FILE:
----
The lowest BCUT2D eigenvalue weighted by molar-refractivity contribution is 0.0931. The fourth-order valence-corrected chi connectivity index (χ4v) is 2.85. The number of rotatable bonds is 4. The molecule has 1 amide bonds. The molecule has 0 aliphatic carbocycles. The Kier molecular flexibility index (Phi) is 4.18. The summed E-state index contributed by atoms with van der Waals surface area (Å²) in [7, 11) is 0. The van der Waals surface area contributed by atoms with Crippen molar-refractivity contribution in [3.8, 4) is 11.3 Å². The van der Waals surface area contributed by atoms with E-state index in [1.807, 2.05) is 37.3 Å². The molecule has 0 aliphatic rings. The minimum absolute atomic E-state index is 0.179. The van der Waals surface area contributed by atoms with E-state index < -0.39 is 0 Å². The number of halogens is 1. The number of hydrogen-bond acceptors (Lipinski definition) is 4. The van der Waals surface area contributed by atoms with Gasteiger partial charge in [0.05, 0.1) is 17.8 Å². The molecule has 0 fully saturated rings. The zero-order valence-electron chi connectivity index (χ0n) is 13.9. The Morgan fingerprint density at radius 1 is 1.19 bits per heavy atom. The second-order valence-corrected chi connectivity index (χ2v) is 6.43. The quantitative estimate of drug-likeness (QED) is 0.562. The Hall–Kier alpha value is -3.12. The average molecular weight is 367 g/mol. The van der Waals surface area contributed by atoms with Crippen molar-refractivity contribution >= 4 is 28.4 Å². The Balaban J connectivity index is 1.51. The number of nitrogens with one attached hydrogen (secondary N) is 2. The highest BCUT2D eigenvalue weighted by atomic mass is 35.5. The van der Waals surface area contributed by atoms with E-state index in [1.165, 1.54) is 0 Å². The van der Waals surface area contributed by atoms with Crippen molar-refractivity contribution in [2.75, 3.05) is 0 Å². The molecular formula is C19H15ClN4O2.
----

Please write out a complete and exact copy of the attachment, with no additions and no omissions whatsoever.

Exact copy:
The lowest BCUT2D eigenvalue weighted by molar-refractivity contribution is 0.0931. The fourth-order valence-corrected chi connectivity index (χ4v) is 2.85. The number of rotatable bonds is 4. The molecule has 1 amide bonds. The molecule has 0 aliphatic carbocycles. The Kier molecular flexibility index (Phi) is 4.18. The summed E-state index contributed by atoms with van der Waals surface area (Å²) in [7, 11) is 0. The van der Waals surface area contributed by atoms with Crippen molar-refractivity contribution in [3.8, 4) is 11.3 Å². The van der Waals surface area contributed by atoms with E-state index in [1.807, 2.05) is 37.3 Å². The molecule has 0 aliphatic rings. The minimum absolute atomic E-state index is 0.179. The van der Waals surface area contributed by atoms with E-state index < -0.39 is 0 Å². The number of halogens is 1. The number of hydrogen-bond acceptors (Lipinski definition) is 4. The van der Waals surface area contributed by atoms with Gasteiger partial charge in [0.05, 0.1) is 17.8 Å². The molecule has 0 fully saturated rings. The zero-order valence-electron chi connectivity index (χ0n) is 13.9. The Morgan fingerprint density at radius 1 is 1.19 bits per heavy atom. The second-order valence-corrected chi connectivity index (χ2v) is 6.43. The quantitative estimate of drug-likeness (QED) is 0.562. The Hall–Kier alpha value is -3.12. The average molecular weight is 367 g/mol. The van der Waals surface area contributed by atoms with Crippen molar-refractivity contribution >= 4 is 28.4 Å². The Balaban J connectivity index is 1.51. The number of nitrogens with one attached hydrogen (secondary N) is 2. The highest BCUT2D eigenvalue weighted by atomic mass is 35.5. The van der Waals surface area contributed by atoms with E-state index in [1.165, 1.54) is 0 Å². The van der Waals surface area contributed by atoms with Crippen molar-refractivity contribution in [2.75, 3.05) is 0 Å². The molecular formula is C19H15ClN4O2.